Select Committee on Health Minutes of Evidence

Examination of Witnesses (Questions 400-403)



Julia Drown

  400. In the strategy it says the lifetime costs for an HIV-positive individual could be up to £180,000 and, prevention, if you are looking at also benefits as well as savings in health service costs it could be anything between half a million and a million pounds. Does your work suggest those figures are in the right sort of region? Would you have any other comments to make on those costs?
  (Dr Miners) Absolutely. Particularly with relevance to cost, I would point to the paper to which I referred a moment ago. If you look at the costs and the costs of treating people with HAART they were in the £180,000 region. I am not sure where that particular £180,000 came from to which you were referring. The benefits of treatment depend a bit on what you mean by benefits and how they are calculated. One of the problems we had when actually trying to do these studies originally was that we had some figures on mortality, but in terms of morbidity there are very few studies there that we could try and synthesise into the models. In terms of the health benefits, if you want to talk about quality of life, I would say that we have under-estimated costs on those studies.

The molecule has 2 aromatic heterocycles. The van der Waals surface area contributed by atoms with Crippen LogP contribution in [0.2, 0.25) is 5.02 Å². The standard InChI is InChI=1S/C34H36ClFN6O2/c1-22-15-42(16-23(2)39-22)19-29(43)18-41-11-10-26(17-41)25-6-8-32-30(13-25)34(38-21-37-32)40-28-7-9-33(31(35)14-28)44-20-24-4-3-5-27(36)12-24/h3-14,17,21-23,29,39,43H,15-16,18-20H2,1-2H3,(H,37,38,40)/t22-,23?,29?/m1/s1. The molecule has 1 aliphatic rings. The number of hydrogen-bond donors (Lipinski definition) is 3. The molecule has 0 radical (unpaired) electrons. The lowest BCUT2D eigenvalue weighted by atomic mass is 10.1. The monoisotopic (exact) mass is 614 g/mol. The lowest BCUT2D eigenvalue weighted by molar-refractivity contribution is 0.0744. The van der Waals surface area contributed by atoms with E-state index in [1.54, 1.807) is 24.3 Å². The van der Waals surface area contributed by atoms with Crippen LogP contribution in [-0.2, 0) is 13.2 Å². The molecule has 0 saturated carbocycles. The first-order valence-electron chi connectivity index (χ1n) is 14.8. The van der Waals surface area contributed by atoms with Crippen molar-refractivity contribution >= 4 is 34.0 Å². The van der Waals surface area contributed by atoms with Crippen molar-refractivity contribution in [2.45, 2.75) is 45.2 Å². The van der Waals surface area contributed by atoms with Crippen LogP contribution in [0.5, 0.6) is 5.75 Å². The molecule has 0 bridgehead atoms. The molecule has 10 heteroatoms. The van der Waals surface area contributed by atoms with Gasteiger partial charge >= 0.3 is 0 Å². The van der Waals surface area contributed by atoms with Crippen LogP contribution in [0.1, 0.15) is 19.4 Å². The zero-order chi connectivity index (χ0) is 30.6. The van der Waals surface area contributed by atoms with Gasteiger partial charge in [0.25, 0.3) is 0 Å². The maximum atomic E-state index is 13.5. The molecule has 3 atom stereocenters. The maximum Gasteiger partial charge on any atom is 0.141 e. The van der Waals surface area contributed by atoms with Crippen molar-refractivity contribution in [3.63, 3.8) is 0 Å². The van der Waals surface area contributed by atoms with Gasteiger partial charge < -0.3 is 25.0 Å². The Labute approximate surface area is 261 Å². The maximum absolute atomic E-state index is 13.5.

(Mr Partridge) It seems to me from my activist past, if you like, that we have in one sense scored an own goal in talking about the high cost of therapy because when you listen to what Dr Miners says, it is clear that in terms of benefit gained these are very reasonable costs attached and we are seeing a reduction in per year drug costs over time. The other point I wanted to raise was the half a million pound to one million pounds per infection stopped cost, because that obviously folds in with the other impact of economic benefits lost to the country, the loss of useful time, and so on. I just want to set that half million to one million pounds into context. If you look at the current Department of Health funding for the CHAPS programme, which is the Community HIV and AIDS Prevention Strategy, which is a partnership which Terrence Higgins Trust runs, that is currently running at about £1.1 million a year, so it is arguable that the only outcome from that is two stopped infections in year. You can also look at it another way that says we as a country get extraordinarily good value through that programme. You can look at it a third way which says there needs to be increased investment for targeted prevention works that can be shown to work. Fortunately, the independent researcher that we at the Terrence Higgins Trust commissioned to do all of the background research is Sigma here so we do have good, robust evidence that the CHAPS programme is working and that it is extraordinarily cost-effective.


  401. Could I ask Dr Miners, from your perspective what do you think is the most cost-ffective way of addressing the kind of issues we talked about today? You answer a specific question, can I broaden out the point, from the committee's point of view we need to look at what we recommend, perhaps you are in a more objective position to have an overview of the expenditure in these areas, what do you suggest are the target areas we should look at?